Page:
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Pearl Harbor 80th Anniversary: What happened in 1941 and why did Japan attack Hawaii?

Eighty years ago today a Japanese attack on an American military base on the island of Hawaii ravaged the Pacific Fleet and led to the US declaring war on Japan.

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Pearl Harbor 80th Anniversary: What happened in 1941 and why did Japan attack Hawaii?
SEAN LA MARR AFP

On Tuesday, 7 December the United States will mark the 80th anniversary of the Pearl Harbour attack, when the Japanese military launched a surprise offensive on a naval base on Hawaii.

The attack took place on 7 December 1941 and it served to reshape the story of World War Two. The US military had become increasingly focused on the ongoing warfare in Europe and had underestimated the threat posed by Japan, a member of the Axis powers alongside Germany.

The attack on Pearl Harbor cost 2,390 Americans their lives and the United States declared war on Japan the following day.

What happened in the build up to the Pearl Harbor attack?

Although the attack on Pearl Harbor was a surprise, tensions between the two nations had grown over the previous decades and the two global powers viewed each other as rivals. Relations soured due to disputes over control in eastern Asia and their respective attitudes towards Chinese development.

In the late 1930s there was a spate of economic sanctions and trade embargoes issued by the United States and Japan. The US had hoped that the stringent controls would force Japan to rein in the expansionist agenda but it was not to be.

Hawaii, the island on which Pearl Harbor is located, is situated in the middle of the Pacific Ocean, around 2,000 miles from Mainland USA and roughly 4,000 miles from Japan. The island was relatively isolated but attacking a military target 4,000 miles away was considered too daring to be a realistic threat.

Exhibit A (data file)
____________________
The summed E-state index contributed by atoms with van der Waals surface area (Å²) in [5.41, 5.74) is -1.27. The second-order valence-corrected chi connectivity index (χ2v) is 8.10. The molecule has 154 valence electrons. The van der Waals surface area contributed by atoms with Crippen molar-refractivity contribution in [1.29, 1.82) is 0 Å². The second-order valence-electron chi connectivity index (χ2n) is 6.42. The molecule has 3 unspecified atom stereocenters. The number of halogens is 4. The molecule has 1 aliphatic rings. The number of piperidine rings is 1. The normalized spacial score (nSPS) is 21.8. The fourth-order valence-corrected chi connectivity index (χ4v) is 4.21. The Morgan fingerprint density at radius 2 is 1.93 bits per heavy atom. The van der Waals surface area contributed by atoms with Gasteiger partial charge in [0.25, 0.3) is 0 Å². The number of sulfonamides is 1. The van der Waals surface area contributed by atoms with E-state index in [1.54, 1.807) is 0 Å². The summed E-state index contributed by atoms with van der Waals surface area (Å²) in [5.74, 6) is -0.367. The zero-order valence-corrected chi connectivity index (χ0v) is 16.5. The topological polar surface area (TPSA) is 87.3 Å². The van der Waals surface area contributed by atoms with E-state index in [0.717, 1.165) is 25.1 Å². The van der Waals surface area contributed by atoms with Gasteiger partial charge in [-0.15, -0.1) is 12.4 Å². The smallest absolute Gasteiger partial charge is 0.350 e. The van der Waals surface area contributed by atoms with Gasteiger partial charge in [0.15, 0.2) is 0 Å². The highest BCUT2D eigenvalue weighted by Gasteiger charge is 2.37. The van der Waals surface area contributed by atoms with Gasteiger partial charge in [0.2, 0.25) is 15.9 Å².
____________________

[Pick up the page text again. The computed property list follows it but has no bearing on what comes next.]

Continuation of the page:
Japan ravages US fleet at Pearl Harbor

At the time of the attack near the entire US Pacific Fleet was stationed around Ford Island in Pearl harbour, with hundreds of airplanes lined up on nearby airfields. Given the lack of perceived threat the base was poorly defended and it became an irresistible target for Japan.

The Japanese hierarchy reasoned that destroying the Pacific Fleet would give them the breathing space needed to spread their own forces across the South Pacific, reasserting their control in the region. And so, after months of planning and preparation, the attack was launched on 7 December.

From around 8am local time the skies above Pearl Harbor filled with Japanese planes and bombs rained down on the vulnerable American fleet. A huge 1,800-pound bomb hit the USS Arizona battleship and more than a thousand men died as the ship exploded and sank.

The whole attack took less than two hours but the Japanese had decimated the US fleet, with significant damage to the USS Arizona, USS Oklahoma, USS California, USS West Virginia, USS Utah, USS Maryland, USS Pennsylvania, USS Tennessee and USS Nevada.

Then-U.S. President Franklin D. Roosevelt dubbed 7 December “a date which will live in infamy” and Americans will today reflect on the events of eighty years ago.